Entrepreneurship gaps framework: an exploration into expectations vis-a-vis realities of entrepreneurship

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dc.contributor.advisor Shambare, R.
dc.contributor.advisor Sigauke, C.
dc.contributor.advisor Tshipala, N.
dc.contributor.author Nheta, Daniel Silent
dc.date 2020
dc.date.accessioned 2020-09-23T11:08:05Z
dc.date.available 2020-09-23T11:08:05Z
dc.date.issued 2020-02
dc.identifier.citation Nheta, Daniel Silent (2020) Entrepreneurship gaps framework: an exploration into expectations vis-a-vis realities of entrepreneurship. University of Venda, South Africa.<http://hdl.handle.net/11602/1533>.
dc.identifier.uri http://hdl.handle.net/11602/1533
dc.description PhD (Business Management) en_ZA
dc.description Department of Business Management
dc.description.abstract In South Africa, empirical evidence discloses a situation that is crippling to early-stage entrepreneurs since three in every four emerging businesses are collapsing. A substantial body of research has documented the lack of resources to be the instigator of this high attrition rate. While this narrative would appear to provide both the reason for and the solution to the high business failure rate, the current study argues that this perspective is limiting and inadequate to deal with this problem of high entrepreneurship venture attrition. Such limited perspective focusses narrowly on the business component, excluding the entrepreneurial component. In addition, this perspective does not attempt to explore or address the possible gap between entrepreneurs’ expectations and the realities they face in managing businesses. This study and a limited number of other studies have shown many emerging entrepreneurs to experience a discrepancy between what they expect when running a business, and the often harsh realities they experience when owning and managing a ‘real’ business. For researchers as well as for early-stage entrepreneurs, this presents a discrepancy between theory and experiential reality – one of the significant trials of operating a business is when the entrepreneur should deal with this discrepancy. This study refers to this discrepancy as the Entrepreneurship Gap (EG). The EG is higher when business management and sustainability realities differ greatly from entrepreneurial expectations. Thus, one can postulate when the EG level is high, the entrepreneur is inadequately prepared for establishing, managing and sustaining a business. At the point where this EG becomes apparent, the level of the entrepreneur’s ability or inability to deal with business becomes fundamental as well as crucial to identify and or predict his/her success. The purpose of this research was to develop a framework model that can be used to diagnose business preparedness among early-stage entrepreneurs and therefore assist them to adjust to a career in entrepreneurship. Evidence supporting the framework model and its applications is discussed within the ambit of early-stage businesses. To attain this purpose, an exploratory sequential research design was employed. A two-phase data collection procedure was conducted in the Limpopo Province. Phase one involved in-depth interviews that were to explore the various business factors that entrepreneurs struggle within the early stages of establishing and managing a business. ATLAS.ti version 8 was employed for qualitative data analysis. In phase two, a structured self-administered questionnaire was used. SPSS v24 was used as tools for quantitative analysis. The sample sizes for each phase were five and 215, respectively. The participants were purposively selected after satisfying the selection criteria. This was completed using an explorative data analysis grounded in discrete choice models, and R version 3.6.0 was used in the analysis of the developed models. The various specific business factors affecting entrepreneurs in the early stage of business and which emerged from the data were presented. The study further developed an EG measurement scale and an Entrepreneurship Gaps Framework (EGF) model. Findings from the EGF model revealed the potential ability of the model to act as a comprehensive diagnostic mechanism that assists early-stage entrepreneurship survival. From the findings, this study argues and advocates the use of the EGF model as a decision-making tool by – but not limited to – policymakers, lenders, and capacity-development institutions, to determine the level of financial and non-financial support that should be provided to entrepreneurs to improve their chances of success. Thus, entrepreneurs are likely to benefit from the EG measurement scale if they make use of it as a self-diagnostic tool to measure and monitor their business preparedness and lived experience of managing and sustaining a business. en_ZA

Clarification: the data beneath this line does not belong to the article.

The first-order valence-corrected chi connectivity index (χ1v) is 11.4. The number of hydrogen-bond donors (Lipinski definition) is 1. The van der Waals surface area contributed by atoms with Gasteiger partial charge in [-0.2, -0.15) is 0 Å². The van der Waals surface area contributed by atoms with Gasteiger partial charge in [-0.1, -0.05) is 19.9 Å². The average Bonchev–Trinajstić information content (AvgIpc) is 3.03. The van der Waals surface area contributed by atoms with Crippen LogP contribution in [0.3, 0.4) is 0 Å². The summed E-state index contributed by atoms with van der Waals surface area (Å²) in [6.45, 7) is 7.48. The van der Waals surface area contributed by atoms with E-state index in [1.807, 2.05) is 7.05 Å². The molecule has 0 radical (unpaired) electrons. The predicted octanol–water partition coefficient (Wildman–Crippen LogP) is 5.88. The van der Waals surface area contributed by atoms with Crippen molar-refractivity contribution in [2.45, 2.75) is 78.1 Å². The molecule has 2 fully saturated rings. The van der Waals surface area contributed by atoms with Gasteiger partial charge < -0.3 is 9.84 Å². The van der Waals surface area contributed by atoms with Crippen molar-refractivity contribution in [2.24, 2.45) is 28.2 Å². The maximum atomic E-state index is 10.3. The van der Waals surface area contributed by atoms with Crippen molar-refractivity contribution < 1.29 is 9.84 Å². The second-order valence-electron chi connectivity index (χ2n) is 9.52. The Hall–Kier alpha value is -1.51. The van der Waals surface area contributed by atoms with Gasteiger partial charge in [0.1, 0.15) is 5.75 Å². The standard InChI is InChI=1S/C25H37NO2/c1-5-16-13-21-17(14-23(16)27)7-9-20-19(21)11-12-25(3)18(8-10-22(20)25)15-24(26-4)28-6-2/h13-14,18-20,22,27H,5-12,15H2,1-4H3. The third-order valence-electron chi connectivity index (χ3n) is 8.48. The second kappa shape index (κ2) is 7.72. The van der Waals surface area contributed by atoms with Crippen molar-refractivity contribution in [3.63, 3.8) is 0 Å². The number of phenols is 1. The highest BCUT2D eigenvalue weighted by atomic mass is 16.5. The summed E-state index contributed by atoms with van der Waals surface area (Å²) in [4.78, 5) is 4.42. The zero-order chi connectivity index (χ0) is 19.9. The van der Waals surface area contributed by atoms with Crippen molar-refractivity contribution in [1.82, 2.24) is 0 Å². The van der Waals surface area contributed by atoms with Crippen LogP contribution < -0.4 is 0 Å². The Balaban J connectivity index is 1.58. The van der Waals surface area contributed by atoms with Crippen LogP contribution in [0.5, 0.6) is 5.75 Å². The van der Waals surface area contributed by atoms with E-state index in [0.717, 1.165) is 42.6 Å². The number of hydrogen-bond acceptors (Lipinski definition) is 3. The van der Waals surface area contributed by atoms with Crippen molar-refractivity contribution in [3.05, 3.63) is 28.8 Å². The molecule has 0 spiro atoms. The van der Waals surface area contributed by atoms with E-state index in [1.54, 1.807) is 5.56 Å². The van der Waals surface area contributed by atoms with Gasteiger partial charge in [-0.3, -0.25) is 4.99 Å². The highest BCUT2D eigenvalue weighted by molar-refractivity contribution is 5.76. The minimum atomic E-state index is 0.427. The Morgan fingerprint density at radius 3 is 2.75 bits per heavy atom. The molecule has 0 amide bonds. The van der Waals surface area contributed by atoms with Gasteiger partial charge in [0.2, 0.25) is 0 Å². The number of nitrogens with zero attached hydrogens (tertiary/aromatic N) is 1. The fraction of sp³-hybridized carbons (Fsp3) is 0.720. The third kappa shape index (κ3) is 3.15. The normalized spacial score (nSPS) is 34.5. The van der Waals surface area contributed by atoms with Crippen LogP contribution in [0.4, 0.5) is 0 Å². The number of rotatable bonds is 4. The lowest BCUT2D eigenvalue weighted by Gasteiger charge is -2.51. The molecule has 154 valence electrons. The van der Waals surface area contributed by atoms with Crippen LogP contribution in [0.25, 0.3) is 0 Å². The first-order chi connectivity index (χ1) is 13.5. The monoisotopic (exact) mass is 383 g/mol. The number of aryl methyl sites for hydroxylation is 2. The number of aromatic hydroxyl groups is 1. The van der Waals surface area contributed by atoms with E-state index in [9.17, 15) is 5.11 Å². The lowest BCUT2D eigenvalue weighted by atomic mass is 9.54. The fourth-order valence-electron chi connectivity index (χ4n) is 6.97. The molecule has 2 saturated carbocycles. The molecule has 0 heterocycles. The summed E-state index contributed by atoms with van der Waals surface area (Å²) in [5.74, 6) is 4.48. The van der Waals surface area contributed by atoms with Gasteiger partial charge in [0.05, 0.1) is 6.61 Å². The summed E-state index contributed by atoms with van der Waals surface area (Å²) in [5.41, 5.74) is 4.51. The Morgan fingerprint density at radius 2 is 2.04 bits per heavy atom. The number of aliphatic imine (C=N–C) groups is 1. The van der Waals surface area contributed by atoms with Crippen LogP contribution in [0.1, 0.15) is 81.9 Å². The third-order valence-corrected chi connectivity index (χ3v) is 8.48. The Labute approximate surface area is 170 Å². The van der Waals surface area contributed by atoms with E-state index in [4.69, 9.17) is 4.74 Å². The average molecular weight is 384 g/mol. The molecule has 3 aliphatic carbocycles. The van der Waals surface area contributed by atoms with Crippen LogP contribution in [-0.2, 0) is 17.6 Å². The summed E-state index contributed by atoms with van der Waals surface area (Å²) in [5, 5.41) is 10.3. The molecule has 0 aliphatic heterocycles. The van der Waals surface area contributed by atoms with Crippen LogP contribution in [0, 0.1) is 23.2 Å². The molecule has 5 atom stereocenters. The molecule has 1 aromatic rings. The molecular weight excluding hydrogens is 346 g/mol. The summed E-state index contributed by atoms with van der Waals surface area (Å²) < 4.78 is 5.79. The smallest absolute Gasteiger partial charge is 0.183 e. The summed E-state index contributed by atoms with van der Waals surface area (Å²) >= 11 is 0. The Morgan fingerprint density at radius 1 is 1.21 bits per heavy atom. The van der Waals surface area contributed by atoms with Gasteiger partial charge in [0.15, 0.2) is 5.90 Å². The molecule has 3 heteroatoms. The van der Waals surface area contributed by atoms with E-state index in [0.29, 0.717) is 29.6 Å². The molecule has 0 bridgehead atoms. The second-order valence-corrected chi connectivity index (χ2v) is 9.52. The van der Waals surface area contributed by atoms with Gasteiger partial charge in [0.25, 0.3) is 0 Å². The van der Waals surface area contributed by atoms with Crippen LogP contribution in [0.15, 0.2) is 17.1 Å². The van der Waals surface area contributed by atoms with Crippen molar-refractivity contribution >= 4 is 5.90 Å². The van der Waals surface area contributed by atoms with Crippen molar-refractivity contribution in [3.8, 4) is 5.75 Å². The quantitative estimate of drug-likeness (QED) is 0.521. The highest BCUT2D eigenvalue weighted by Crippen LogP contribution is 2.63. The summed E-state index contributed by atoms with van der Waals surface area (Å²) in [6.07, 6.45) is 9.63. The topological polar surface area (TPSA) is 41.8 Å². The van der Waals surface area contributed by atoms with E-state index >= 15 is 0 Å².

dc.description.sponsorship NRF en_ZA
dc.format.extent 1 online resource ()
dc.language.iso en en_ZA
dc.rights University of Venda
dc.subject Entrepreneurship en_ZA
dc.subject Entrepreneurship expectations en_ZA
dc.subject Entrepreneurship gap en_ZA
dc.subject Entrepreneurship gap framework en_ZA
dc.subject Entrepreneurship realities en_ZA
dc.subject Micro perspective en_ZA
dc.title Entrepreneurship gaps framework: an exploration into expectations vis-a-vis realities of entrepreneurship en_ZA
dc.type Thesis en_ZA

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